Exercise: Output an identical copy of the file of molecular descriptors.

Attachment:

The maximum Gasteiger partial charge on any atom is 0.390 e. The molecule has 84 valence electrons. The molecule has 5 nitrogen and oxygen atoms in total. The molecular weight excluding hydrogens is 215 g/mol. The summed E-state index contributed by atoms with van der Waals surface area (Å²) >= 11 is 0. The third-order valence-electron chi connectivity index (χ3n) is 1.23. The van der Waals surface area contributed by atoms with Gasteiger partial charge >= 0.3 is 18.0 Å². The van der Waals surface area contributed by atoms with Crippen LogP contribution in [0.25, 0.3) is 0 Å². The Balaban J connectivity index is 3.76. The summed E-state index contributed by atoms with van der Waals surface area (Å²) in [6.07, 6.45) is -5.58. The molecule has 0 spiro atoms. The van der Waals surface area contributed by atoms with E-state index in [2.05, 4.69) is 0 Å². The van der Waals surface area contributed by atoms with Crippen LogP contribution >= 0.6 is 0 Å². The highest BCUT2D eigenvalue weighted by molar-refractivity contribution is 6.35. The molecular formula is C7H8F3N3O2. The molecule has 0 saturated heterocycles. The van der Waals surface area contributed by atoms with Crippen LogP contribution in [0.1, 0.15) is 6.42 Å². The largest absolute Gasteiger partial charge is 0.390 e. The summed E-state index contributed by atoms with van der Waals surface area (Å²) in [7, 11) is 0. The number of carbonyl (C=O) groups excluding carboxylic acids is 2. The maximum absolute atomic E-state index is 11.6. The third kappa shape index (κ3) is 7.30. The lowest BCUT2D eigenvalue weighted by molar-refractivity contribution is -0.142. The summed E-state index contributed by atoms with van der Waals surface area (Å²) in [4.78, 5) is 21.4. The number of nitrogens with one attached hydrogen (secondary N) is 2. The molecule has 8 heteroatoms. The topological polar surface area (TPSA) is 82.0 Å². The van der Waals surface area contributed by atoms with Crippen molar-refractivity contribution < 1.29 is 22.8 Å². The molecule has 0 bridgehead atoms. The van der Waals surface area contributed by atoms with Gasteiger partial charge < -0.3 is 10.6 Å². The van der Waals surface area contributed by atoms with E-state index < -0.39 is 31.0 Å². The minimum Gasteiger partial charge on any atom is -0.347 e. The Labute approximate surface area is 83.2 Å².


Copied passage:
The maximum Gasteiger partial charge on any atom is 0.390 e. The molecule has 84 valence electrons. The molecule has 5 nitrogen and oxygen atoms in total. The molecular weight excluding hydrogens is 215 g/mol. The summed E-state index contributed by atoms with van der Waals surface area (Å²) >= 11 is 0. The third-order valence-electron chi connectivity index (χ3n) is 1.23. The van der Waals surface area contributed by atoms with Gasteiger partial charge >= 0.3 is 18.0 Å². The van der Waals surface area contributed by atoms with Crippen LogP contribution in [0.25, 0.3) is 0 Å². The Balaban J connectivity index is 3.76. The summed E-state index contributed by atoms with van der Waals surface area (Å²) in [6.07, 6.45) is -5.58. The molecule has 0 spiro atoms. The van der Waals surface area contributed by atoms with E-state index in [2.05, 4.69) is 0 Å². The van der Waals surface area contributed by atoms with Crippen LogP contribution >= 0.6 is 0 Å². The highest BCUT2D eigenvalue weighted by molar-refractivity contribution is 6.35. The molecular formula is C7H8F3N3O2. The molecule has 0 saturated heterocycles. The van der Waals surface area contributed by atoms with Crippen LogP contribution in [0.1, 0.15) is 6.42 Å². The largest absolute Gasteiger partial charge is 0.390 e. The summed E-state index contributed by atoms with van der Waals surface area (Å²) in [7, 11) is 0. The number of carbonyl (C=O) groups excluding carboxylic acids is 2. The maximum absolute atomic E-state index is 11.6. The third kappa shape index (κ3) is 7.30. The lowest BCUT2D eigenvalue weighted by molar-refractivity contribution is -0.142. The summed E-state index contributed by atoms with van der Waals surface area (Å²) in [4.78, 5) is 21.4. The number of nitrogens with one attached hydrogen (secondary N) is 2. The molecule has 8 heteroatoms. The topological polar surface area (TPSA) is 82.0 Å². The van der Waals surface area contributed by atoms with Crippen molar-refractivity contribution < 1.29 is 22.8 Å². The molecule has 0 bridgehead atoms. The van der Waals surface area contributed by atoms with Gasteiger partial charge < -0.3 is 10.6 Å². The van der Waals surface area contributed by atoms with E-state index < -0.39 is 31.0 Å². The minimum Gasteiger partial charge on any atom is -0.347 e. The Labute approximate surface area is 83.2 Å².